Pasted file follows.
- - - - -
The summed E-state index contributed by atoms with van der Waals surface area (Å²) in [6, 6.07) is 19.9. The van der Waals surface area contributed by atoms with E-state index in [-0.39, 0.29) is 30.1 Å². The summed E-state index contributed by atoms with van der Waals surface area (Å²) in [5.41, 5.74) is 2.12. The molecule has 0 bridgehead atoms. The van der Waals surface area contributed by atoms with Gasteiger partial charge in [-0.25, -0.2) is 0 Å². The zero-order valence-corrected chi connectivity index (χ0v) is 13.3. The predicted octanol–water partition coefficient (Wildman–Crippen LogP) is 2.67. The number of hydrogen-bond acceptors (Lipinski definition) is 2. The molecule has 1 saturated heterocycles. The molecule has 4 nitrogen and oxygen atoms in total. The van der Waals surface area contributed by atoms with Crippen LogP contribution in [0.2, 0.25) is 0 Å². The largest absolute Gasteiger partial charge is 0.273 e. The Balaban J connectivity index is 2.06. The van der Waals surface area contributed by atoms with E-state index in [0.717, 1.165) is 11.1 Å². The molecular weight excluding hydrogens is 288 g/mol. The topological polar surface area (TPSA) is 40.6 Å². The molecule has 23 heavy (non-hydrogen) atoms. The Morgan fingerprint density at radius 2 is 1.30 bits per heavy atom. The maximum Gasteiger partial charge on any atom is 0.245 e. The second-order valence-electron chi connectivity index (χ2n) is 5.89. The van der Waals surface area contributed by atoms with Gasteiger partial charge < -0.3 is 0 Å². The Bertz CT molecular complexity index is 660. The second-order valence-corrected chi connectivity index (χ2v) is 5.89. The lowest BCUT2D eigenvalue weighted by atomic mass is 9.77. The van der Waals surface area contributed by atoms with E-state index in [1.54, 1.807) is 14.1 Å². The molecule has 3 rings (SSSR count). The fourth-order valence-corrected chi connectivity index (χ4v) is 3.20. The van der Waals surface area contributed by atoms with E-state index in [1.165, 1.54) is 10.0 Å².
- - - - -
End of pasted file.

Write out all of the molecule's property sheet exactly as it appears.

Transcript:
The summed E-state index contributed by atoms with van der Waals surface area (Å²) in [6, 6.07) is 19.9. The van der Waals surface area contributed by atoms with E-state index in [-0.39, 0.29) is 30.1 Å². The summed E-state index contributed by atoms with van der Waals surface area (Å²) in [5.41, 5.74) is 2.12. The molecule has 0 bridgehead atoms. The van der Waals surface area contributed by atoms with Gasteiger partial charge in [-0.25, -0.2) is 0 Å². The zero-order valence-corrected chi connectivity index (χ0v) is 13.3. The predicted octanol–water partition coefficient (Wildman–Crippen LogP) is 2.67. The number of hydrogen-bond acceptors (Lipinski definition) is 2. The molecule has 1 saturated heterocycles. The molecule has 4 nitrogen and oxygen atoms in total. The van der Waals surface area contributed by atoms with Crippen LogP contribution in [0.2, 0.25) is 0 Å². The largest absolute Gasteiger partial charge is 0.273 e. The Balaban J connectivity index is 2.06. The van der Waals surface area contributed by atoms with E-state index in [0.717, 1.165) is 11.1 Å². The molecular weight excluding hydrogens is 288 g/mol. The topological polar surface area (TPSA) is 40.6 Å². The molecule has 23 heavy (non-hydrogen) atoms. The Morgan fingerprint density at radius 2 is 1.30 bits per heavy atom. The maximum Gasteiger partial charge on any atom is 0.245 e. The second-order valence-electron chi connectivity index (χ2n) is 5.89. The van der Waals surface area contributed by atoms with Gasteiger partial charge < -0.3 is 0 Å². The Bertz CT molecular complexity index is 660. The second-order valence-corrected chi connectivity index (χ2v) is 5.89. The lowest BCUT2D eigenvalue weighted by atomic mass is 9.77. The van der Waals surface area contributed by atoms with E-state index in [1.54, 1.807) is 14.1 Å². The molecule has 3 rings (SSSR count). The fourth-order valence-corrected chi connectivity index (χ4v) is 3.20. The van der Waals surface area contributed by atoms with E-state index in [1.165, 1.54) is 10.0 Å².